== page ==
Also after this incident; nag the school for Anaphylaxis update training and write a letter to the school nurse about this as well. They should have it every 3 years, or more often with allergies. I carry adrenaline with me even as an off duty nurse.

1Violetcream Thu 09-Mar-17 04:20:32

Hi, sorry this is late, but in case you're still up worrying. I had this exact same thing a few months ago. I could have written your post!!! I stayed up worrying as couple of things showed staff did not have a handle on it. DD was off to France (aka nut allergy central!) leaving 6 am next morning. I pulled her from the trip as my confidence was gone and didn't have time to deal with it in the morning. I could not send her is I didn't have completed trust and confidence in people caring for her. She needs to know and trust that I am secure in staff so that she can be. I was so relieved and happy that I pulled her off the trip. Totally right decision. Not worth the terrible risk. You'd never forgive yourself. Listen to your instincts. But if you have time, ask for meeting before they leave with all those going to go over in detail. I know how tough it is. Sorry you don't have anyone to discuss with. If it helps, when I was awake a 1am fretting, my DH just grunted and went back to sleep!!?!

2468whodoweappreciate Thu 09-Mar-17 06:39:22

Thanks. They've had training, the school nurse comes in every Sept to refresh apparently. The TA is new since then but the school nurse came last wk ahead of the trip to train her. I guess my concerns lay in the detail of how they interpret the care plan. Another example is that I've always sent in a bag of safe treats so when another child brings birthday sweets to hand out my child has one of their safe treats. She's told me a few times this yr her teacher has given her the class treat not one of her own but she's recognised it as a safe label so has accepted it. Thinking back I can't remember when she last had one of her own treats & neither could she last time I asked her, she thought her teacher had lost the bag confused luckily my child is cautious so if in doubt she waits & checks with me before eating but it's the trusts in certain brands that could put her at risk without checking packaging, sometimes allergens can vary between manufacturing sites. A yr 4 can't be expected to tackle this & challenge their teacher & shouldn't have to, she's already self conscious about being different.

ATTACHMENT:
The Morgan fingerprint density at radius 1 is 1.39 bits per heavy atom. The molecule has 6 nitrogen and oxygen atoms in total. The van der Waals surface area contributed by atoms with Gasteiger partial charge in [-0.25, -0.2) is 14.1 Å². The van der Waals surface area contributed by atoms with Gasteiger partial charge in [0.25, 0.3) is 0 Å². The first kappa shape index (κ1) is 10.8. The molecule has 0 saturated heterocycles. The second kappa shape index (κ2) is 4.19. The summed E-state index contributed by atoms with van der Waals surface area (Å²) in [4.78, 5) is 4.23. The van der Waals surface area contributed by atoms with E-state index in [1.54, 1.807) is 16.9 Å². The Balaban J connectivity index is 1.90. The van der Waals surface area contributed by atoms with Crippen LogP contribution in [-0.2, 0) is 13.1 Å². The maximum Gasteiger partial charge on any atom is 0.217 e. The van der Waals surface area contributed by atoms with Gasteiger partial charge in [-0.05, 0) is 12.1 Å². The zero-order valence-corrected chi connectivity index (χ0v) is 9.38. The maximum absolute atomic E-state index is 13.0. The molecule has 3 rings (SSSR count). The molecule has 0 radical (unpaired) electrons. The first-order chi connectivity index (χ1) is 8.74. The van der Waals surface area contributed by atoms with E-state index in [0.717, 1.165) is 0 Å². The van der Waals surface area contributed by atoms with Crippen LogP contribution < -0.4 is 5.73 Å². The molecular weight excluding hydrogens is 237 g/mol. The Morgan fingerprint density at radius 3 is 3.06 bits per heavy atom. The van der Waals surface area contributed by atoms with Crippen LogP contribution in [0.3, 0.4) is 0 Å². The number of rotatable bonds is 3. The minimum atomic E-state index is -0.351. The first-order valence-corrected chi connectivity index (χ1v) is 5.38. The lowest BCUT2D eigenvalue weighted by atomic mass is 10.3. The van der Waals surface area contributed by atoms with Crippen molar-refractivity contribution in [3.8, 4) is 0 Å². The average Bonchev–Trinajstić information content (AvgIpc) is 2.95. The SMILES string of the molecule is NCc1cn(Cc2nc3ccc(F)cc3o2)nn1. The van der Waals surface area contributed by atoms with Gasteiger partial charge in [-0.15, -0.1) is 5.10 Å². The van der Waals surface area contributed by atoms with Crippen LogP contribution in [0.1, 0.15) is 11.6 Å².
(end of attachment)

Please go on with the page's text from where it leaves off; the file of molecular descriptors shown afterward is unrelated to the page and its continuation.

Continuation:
My child came in to my bed during the night & said she didn't want to go as she's scared as it's first time away from home alone so she may not be too upset if I pulled her out. It seems so avoidable though if only the staff respected our heath plan & as an experience it would be so good for her. I feel very low this morning about the trip, the school & the way ppl in general undermine the seriousness of allergies! And tired.

1Violetcream Thu 09-Mar-17 08:07:16

I think the responsibility is too much for 9 year old. Mine was 12 and didn't send her. Especially as in foreign country where she couldn't rely on recognising brands etc. I've had same prob with treats too. They either don't give her one which isn't fair or insist that we are secretive about her own stuff?!? Surely the more people and children that know the better?! I say keep her at home and have a relaxing day instead! Particularly if she's not desperate to go. X

nursebickypegs Thu 09-Mar-17 14:39:56

How did it go OP? Now I've read your other post about the treats, I think I wouldn't blame you if you pulled her out.

2468whodoweappreciate Thu 16-Mar-17 18:18:33

She went after I'd made a bit of a do with head & teacher about her meds. I barely slept. She was left out of an activity where everyone had treat food brought by the staff because I hadn't been allowed to check to packing as per the health agreement thingy. This was dispute me asking whether staff were taking any food themselves for the kids & being told no, by the very person who it turns out took it! So much for inclusion.

Meeting soon with school to review health agreement thingy. They are good in some ways yet in others worryingly ignorant/ dismissive.